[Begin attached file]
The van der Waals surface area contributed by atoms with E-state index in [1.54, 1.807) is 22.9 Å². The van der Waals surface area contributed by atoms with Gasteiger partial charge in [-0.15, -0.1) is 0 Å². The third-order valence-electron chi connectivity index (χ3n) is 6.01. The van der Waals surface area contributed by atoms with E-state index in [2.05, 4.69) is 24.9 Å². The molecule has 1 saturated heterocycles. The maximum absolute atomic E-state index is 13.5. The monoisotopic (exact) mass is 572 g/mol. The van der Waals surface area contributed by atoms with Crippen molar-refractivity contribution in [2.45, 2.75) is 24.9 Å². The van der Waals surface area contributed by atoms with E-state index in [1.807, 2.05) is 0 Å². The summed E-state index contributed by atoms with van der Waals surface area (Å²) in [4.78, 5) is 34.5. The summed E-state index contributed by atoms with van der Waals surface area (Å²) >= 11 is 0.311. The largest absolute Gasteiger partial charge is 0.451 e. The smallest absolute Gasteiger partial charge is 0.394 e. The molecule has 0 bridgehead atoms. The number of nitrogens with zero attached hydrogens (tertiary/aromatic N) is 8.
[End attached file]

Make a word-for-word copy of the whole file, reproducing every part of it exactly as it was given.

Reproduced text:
The van der Waals surface area contributed by atoms with E-state index in [1.54, 1.807) is 22.9 Å². The van der Waals surface area contributed by atoms with Gasteiger partial charge in [-0.15, -0.1) is 0 Å². The third-order valence-electron chi connectivity index (χ3n) is 6.01. The van der Waals surface area contributed by atoms with E-state index in [2.05, 4.69) is 24.9 Å². The molecule has 1 saturated heterocycles. The maximum absolute atomic E-state index is 13.5. The monoisotopic (exact) mass is 572 g/mol. The van der Waals surface area contributed by atoms with Crippen molar-refractivity contribution in [2.45, 2.75) is 24.9 Å². The van der Waals surface area contributed by atoms with E-state index in [1.807, 2.05) is 0 Å². The summed E-state index contributed by atoms with van der Waals surface area (Å²) in [4.78, 5) is 34.5. The summed E-state index contributed by atoms with van der Waals surface area (Å²) >= 11 is 0.311. The largest absolute Gasteiger partial charge is 0.451 e. The smallest absolute Gasteiger partial charge is 0.394 e. The molecule has 0 bridgehead atoms. The number of nitrogens with zero attached hydrogens (tertiary/aromatic N) is 8.